• Building bridges

    The Applied Theatre Center is a bridge between organizations offering programs which meet the needs of individuals and communities and theatre artists trained in a variety of applied theatre techniques. We are based in Greenville, SC, but connected to applied theatre artists and groups around the world. We collaborate with these organizations to:

    • Learn their goals for the people they serve
    • Learn the characteristics of the people they serve
    • Create a program of applied theatre (short or long term) for the people they serve
    • Implement that program by training and assigning theatre artists to work with the people they serve
  • Addressing human needs

    Applied theatre uses theatrical methodology and employs it to help people understand and rehearse solutions to their problems. The ATC investigates these methods, trains people in these methods, and then creates unique programs for organizations to employ our artists in utilizing these methods. Generally speaking, applied theatre techniques address human needs in two ways:

    1. By addressing personal, psychological or spiritual needs. In these methods we invite people to learn more about themselves, their history, and to try out new ways of living in the world as healthy human beings. Drama therapy is one broad category of methods often used in dealing with these kinds of needs. Drama therapists are highly trained, and certified, individuals; the ATC does not employ theatre as therapy without using artists who are trained in the techniques of drama therapy. Other methods include role playing, sociodrama and a variety of games developed by Augusto Boal, primarily Image Theatre.
    2. By addressing social or political concerns shared by a group of people. Sometimes the challenges an individual is facing come from outside themselves, from their peers or society. Applied theatre allows a group of people to “rehearse for reality” (to borrow a term from Boal) together. Forum theatre (also by Boal) is a highly effective interactive theatre method for expressing and then solving a social problem.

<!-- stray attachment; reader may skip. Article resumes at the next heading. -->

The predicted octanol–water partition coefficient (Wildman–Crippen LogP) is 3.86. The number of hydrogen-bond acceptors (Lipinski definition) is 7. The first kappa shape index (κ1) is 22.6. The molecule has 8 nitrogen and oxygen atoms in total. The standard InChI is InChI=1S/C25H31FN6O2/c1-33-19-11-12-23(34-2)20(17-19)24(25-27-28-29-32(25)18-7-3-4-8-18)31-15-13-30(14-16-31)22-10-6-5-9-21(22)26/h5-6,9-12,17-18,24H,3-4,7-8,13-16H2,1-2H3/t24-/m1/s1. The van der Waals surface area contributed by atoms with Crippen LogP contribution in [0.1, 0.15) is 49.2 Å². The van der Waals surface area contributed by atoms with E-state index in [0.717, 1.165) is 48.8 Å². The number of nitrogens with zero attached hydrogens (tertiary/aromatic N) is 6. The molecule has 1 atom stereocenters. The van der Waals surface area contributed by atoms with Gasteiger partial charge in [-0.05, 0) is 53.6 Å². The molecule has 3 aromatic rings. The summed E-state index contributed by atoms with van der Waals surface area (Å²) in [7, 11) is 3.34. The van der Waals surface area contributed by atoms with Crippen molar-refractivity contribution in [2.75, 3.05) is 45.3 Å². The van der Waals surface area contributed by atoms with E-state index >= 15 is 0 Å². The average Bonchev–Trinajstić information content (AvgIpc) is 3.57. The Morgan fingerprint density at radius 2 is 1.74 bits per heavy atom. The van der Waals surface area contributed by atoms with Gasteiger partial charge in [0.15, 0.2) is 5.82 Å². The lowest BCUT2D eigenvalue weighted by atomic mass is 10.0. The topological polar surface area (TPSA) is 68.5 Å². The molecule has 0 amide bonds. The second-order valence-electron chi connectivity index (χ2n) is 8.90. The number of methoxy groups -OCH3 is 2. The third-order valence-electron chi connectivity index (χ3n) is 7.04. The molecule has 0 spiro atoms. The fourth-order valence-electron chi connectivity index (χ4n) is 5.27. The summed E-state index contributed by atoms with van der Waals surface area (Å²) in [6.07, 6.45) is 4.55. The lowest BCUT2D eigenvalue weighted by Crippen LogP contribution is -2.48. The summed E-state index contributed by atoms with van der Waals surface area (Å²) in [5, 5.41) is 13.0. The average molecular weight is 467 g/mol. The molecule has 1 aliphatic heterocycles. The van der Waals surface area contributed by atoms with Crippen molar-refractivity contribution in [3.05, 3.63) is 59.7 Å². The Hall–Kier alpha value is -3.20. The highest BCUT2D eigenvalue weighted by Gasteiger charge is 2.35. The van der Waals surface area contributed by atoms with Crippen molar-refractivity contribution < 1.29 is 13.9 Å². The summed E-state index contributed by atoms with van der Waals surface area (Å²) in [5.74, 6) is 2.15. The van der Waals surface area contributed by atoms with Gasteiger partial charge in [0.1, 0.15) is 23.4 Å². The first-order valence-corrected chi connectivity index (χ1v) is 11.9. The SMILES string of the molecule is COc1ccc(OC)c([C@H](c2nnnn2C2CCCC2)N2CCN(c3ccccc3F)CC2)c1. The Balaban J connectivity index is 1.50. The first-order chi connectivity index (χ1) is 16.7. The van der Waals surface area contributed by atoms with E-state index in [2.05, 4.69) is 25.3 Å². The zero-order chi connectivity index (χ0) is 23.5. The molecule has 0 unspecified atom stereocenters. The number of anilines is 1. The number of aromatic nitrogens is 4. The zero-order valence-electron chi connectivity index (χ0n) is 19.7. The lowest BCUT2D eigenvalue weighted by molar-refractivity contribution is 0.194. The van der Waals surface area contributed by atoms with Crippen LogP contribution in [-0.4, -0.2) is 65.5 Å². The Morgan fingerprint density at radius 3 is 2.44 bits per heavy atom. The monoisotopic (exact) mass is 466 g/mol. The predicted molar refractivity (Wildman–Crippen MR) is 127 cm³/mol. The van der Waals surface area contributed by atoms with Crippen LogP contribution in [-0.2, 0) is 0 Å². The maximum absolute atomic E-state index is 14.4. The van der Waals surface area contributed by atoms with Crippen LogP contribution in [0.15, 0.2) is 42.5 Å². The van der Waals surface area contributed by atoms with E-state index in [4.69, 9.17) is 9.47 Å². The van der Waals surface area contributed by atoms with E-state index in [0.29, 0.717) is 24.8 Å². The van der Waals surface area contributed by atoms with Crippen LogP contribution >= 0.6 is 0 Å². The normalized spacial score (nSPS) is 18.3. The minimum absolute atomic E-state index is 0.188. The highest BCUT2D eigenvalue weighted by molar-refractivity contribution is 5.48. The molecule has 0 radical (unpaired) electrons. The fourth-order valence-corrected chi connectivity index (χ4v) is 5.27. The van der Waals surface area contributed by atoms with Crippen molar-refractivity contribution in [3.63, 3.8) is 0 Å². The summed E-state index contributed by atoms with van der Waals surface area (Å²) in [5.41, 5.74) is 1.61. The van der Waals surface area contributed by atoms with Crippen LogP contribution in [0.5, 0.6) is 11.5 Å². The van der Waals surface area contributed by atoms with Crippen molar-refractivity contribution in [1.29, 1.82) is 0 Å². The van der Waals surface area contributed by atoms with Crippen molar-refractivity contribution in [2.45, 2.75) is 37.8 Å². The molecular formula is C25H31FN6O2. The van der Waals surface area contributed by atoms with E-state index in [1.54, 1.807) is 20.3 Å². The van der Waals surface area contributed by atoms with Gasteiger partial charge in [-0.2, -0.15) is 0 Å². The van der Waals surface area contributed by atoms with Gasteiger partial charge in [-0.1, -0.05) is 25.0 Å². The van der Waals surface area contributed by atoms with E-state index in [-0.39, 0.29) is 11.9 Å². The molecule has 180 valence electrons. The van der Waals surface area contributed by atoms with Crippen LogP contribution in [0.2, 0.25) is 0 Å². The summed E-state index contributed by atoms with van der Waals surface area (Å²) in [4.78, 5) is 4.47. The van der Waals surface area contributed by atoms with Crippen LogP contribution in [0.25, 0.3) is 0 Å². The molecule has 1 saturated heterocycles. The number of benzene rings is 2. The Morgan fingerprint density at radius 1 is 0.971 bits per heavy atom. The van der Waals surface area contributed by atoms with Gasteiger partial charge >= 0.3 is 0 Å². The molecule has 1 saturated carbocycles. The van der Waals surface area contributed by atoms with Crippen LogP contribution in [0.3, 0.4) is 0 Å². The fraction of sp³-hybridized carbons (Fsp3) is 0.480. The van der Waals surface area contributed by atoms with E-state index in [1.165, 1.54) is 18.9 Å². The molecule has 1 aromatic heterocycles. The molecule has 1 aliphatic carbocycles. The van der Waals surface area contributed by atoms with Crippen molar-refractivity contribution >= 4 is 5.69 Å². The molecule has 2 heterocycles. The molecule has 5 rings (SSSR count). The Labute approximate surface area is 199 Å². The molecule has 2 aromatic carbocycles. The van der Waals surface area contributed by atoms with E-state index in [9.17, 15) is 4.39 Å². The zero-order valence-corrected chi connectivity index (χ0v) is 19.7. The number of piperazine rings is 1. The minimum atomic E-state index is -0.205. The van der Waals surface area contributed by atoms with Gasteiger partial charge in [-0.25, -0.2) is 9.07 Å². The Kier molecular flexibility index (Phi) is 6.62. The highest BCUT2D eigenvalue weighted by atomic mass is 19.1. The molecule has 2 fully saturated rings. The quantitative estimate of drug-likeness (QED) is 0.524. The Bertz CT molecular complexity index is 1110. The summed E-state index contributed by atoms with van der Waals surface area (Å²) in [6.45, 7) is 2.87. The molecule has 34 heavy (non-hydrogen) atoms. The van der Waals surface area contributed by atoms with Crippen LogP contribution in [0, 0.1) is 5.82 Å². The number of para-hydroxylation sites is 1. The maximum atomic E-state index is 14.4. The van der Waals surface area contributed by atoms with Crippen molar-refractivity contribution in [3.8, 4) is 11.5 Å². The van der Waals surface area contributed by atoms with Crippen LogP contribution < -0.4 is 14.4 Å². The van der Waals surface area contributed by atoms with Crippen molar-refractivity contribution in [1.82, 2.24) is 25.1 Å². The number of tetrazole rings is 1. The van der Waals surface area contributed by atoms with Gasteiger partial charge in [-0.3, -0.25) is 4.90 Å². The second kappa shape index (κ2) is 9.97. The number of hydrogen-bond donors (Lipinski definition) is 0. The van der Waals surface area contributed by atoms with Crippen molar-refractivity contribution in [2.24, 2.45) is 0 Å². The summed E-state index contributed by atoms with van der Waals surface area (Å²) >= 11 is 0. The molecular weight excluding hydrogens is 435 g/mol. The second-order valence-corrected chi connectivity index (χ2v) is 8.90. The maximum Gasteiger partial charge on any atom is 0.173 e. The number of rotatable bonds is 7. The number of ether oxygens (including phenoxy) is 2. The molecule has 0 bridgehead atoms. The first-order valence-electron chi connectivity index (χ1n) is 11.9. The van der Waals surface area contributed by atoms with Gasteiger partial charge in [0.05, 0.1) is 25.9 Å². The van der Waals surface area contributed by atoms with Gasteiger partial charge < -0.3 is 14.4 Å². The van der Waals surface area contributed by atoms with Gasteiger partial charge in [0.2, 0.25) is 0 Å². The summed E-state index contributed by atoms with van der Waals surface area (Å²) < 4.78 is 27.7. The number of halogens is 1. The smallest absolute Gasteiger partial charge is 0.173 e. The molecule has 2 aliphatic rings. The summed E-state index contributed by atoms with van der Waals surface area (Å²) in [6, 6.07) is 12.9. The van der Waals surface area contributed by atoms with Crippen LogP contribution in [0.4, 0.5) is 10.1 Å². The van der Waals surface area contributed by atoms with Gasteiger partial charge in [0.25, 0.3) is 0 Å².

The ATC stays current on a wide variety of applied theatre forms and offers training to upstate SC theatre artists (and many from other areas) through an annual training conference and through periodic workshops by leaders in applied theatre fields throughout the year. The ATC is in constant communication with social services organizations in the upstate area of SC to creatively collaborate on programs which support the mission of these groups and the people they serve.

  • The answer to a question

    ATC began with a question, offered to Executive Director Dr. Dale Savidge by a family in Texas. They wondered if theatre could be of any help to their middle-aged son who was diagnosed with Aspergers syndrome (a developmental disorder on the autism spectrum). Dr Savidge, a theatre educator and director, instinctively answered ‘yes!’ – and then was challenged to discover how theatre could help people with autism.

    That initial question, and resulting quest, led to the founding of ATC with a conference in March 2011. Since that time Dr Savidge has intiated ongoing theatre activities for the CRD young adult autism group and for the homeless community at Triune Mercy Center. He has offered workshops in applied theatre (including to theatre artists in San Juan, PR), and has organized a second ATC conference for June 2012. In the spring of 2012 he is teaching a course on applied theatre at North Greenville University, and his seven students are creating new AT programs for elementary aged children with autism, a second community of homeless people, at risk kids in a foster group home, women and children in a domestic abuse shelter, adolescent girls in a social skills group, and a middle/high school for children with autism. Together with Ferncreek Creative, a development company founded by theatre artists, the ATC has reached out to scores of organizations in the upstate of SC. Over the next year our plans are to expand the depth and breadth of applied theatre work by formalizing the process for creating these unique programs, training artists, seeking funding to support the artists, implementing the programs and assessing the success of the programs.